When you’re cloistered 200 miles above Earth on the International Space Station, there are only so many ways to spend your downtime. Reading, exercising, tweeting William Shatner. During his four-month residency aboard the $150 billion satellite, Daniel Tani found a more creative hobby: photographing golf courses.
“I’ve got a fantastic picture of the Monterey Peninsula,” Tani said the other day. “You can make out all the holes at Cypress and at Pebble Beach.”
Snapping courses from space isn’t easy, and not just because of the absence of gravity or because of cloud interference far below. The space station, a bit longer than the length of a football field and with the living space of a six-bedroom house, orbits the earth at more than 17,000 miles per hour, or 280 miles per minute. That doesn’t leave much set-up time.
“I had about 10 seconds to find a course, frame it and photograph it,” Tani says.
And photograph courses he did. Cape Kidnappers in New Zealand. Pinnacle Point in South Africa. Old Head and Ballybunion in Ireland...
And is that...yes, Bandon Dunes!
“The two that I’m kicking myself for not looking for were Augusta and Pine Valley,” Tani says.
Epic space out.
This was back in late 2006 and early 2007 when Tani was on his second of two missions on the station. (His first came during an 11-day stint in 2001.) It’s not unusual for spacemen and women to wile away the hours at the station’s 360-degree bay window snapping photos of sunrises, swirling typhoons or Italy by night. But Tani appears to be the first astro-shooter to focus on golf courses.
When he was about 10 or 11, Daniel started beating golf balls around a field near his suburban Chicago home. By junior high, he had graduated to a par-3 course. But even through high school and his under- and postgrad days studying mechanical engineering at M.I.T., he never took the game too seriously. Then one of his older brothers moved to Scotland. On visits, Tani played some of the ancient links and his appreciation for the game grew. On side trips to Ireland, he pegged it around Dublin, through Kerry in the west, and up to Sligo in the north. He got washed out on his first visit to Old Head, on a stunning spit of land just south of Cork, but there was still plenty of sunshine that day: He met his future wife, Jane Egan, who was then the club’s business manager.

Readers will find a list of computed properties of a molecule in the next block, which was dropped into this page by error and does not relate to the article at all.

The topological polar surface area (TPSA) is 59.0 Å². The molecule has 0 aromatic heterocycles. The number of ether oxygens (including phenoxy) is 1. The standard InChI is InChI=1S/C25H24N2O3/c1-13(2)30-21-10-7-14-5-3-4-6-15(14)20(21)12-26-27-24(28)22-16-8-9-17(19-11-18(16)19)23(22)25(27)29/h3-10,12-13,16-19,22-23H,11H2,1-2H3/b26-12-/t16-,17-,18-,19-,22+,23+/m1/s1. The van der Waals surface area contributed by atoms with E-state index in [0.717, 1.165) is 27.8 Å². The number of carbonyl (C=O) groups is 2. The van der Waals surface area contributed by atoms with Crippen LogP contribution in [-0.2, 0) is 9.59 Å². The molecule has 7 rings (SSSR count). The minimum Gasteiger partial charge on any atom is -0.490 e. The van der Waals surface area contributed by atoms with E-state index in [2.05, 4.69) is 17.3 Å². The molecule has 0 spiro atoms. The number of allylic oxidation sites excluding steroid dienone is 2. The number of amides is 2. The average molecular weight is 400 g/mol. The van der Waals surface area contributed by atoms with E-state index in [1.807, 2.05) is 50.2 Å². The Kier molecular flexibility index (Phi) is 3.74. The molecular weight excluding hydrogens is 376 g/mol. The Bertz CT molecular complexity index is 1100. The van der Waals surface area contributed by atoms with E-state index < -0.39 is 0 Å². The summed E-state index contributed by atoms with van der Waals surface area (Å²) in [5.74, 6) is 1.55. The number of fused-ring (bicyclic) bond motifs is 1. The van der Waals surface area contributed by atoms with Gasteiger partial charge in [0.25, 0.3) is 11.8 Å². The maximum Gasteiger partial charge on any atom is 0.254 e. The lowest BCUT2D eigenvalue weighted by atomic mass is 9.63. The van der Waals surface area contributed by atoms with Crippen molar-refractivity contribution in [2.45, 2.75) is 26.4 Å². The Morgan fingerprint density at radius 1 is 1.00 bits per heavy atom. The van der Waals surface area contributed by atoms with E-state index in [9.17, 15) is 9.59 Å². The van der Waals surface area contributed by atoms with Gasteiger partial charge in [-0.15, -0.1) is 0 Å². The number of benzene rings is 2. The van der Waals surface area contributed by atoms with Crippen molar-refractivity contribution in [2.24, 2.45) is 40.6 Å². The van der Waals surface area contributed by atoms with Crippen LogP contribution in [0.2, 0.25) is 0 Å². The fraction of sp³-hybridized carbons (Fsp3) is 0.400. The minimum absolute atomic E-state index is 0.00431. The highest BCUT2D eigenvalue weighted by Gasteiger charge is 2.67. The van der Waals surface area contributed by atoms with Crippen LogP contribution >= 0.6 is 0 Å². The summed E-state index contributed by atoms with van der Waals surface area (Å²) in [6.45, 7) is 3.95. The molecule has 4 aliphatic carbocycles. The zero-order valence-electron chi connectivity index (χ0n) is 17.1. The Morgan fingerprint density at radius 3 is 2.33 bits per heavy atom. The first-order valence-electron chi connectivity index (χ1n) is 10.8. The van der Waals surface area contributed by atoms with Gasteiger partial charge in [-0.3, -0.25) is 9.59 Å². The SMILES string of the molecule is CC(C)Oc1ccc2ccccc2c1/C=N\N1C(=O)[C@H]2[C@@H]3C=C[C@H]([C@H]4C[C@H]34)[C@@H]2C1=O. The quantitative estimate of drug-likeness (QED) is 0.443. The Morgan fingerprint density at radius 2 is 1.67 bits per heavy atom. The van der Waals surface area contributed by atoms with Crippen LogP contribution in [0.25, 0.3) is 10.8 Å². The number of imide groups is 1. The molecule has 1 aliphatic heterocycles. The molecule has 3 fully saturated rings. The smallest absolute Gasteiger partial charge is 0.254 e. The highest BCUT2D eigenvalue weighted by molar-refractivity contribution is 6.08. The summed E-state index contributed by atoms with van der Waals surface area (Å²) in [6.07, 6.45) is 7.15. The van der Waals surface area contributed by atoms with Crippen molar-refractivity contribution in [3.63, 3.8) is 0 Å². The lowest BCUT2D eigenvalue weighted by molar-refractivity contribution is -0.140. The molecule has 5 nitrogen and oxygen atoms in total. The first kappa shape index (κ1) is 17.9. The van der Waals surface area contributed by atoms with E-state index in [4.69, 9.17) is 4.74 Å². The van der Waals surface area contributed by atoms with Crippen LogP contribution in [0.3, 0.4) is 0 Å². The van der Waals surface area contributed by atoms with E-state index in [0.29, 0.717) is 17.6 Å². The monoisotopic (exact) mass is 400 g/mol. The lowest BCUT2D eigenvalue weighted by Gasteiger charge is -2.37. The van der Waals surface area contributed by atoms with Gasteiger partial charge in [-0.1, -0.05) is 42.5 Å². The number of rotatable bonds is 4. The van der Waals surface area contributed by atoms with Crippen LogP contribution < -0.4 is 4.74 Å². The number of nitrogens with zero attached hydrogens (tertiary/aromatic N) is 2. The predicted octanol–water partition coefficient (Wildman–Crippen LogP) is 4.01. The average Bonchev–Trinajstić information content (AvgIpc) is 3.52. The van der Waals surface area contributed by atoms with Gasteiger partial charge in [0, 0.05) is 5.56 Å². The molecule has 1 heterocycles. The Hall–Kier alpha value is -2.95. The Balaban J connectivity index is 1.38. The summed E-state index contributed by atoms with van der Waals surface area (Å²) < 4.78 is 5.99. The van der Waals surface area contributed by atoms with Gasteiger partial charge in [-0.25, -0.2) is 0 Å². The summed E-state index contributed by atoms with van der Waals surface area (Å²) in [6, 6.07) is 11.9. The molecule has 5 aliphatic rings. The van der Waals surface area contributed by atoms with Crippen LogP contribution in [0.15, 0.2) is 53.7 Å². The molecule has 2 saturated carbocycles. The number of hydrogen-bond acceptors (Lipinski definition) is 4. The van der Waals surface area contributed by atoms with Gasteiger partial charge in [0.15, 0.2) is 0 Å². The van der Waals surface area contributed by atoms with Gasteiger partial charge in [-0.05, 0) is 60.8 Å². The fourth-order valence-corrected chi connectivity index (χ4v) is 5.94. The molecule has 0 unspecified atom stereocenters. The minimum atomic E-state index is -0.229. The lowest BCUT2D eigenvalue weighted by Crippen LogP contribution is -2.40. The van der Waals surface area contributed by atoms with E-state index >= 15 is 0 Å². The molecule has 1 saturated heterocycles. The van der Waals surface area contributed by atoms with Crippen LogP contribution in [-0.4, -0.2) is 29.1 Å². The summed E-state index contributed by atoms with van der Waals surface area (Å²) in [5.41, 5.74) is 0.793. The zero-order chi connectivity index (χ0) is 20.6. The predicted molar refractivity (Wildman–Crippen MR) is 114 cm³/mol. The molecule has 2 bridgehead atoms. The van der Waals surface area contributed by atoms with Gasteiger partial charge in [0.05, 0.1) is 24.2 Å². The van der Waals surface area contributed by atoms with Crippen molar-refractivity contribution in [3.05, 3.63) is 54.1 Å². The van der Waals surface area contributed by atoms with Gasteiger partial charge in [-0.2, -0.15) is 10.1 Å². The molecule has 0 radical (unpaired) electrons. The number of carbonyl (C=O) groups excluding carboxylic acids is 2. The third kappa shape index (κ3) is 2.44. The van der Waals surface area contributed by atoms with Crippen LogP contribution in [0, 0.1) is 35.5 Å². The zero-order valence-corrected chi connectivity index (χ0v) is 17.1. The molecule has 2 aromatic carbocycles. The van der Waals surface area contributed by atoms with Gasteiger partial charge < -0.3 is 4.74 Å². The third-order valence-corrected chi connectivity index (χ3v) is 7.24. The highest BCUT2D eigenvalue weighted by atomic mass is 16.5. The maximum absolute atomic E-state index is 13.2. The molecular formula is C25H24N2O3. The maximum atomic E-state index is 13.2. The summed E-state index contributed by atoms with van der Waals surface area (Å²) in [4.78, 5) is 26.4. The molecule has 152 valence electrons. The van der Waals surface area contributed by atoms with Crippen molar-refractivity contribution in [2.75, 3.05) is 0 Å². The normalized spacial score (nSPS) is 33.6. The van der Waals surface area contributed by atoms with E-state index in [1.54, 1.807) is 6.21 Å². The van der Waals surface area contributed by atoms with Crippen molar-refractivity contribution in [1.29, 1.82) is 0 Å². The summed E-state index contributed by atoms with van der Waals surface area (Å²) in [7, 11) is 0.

The heaving dunes of Ballybunion especially resonated with Tani. He joined as an overseas member and returns when he can, usually on family vacations. Tani, who is 54, estimates he’s about a 15 handicap, up from 11 or 12 in his prime. With three school-age children and an executive role at Orbital ATK, an aerospace firm in Dulles, Va., he doesn’t have much time for golf these days. But he’ll occasionally slip out to the 1757 Club, a daily-fee facility near his office.
Alan Shepherd may have been the first astronaut to bring a 6-iron to space, but you’d be hard pressed to find an astronaut who loves the game more than Tani. NASA permits its crews to bring several small personal items aboard the shuttle. On his first mission, Tani brought a Ballybunion logo golf ball and a St. Andrews flag that now hangs across the street from the Old Course in the British Golf Museum. On his second mission, he took a yellow Ballybunion flag, which he pinned to a space station wall. He didn’t pack his clubs, but that didn’t stop him from taking a few cuts with the 2½-foot aluminum stick that strapped-in crew members use to reach switches.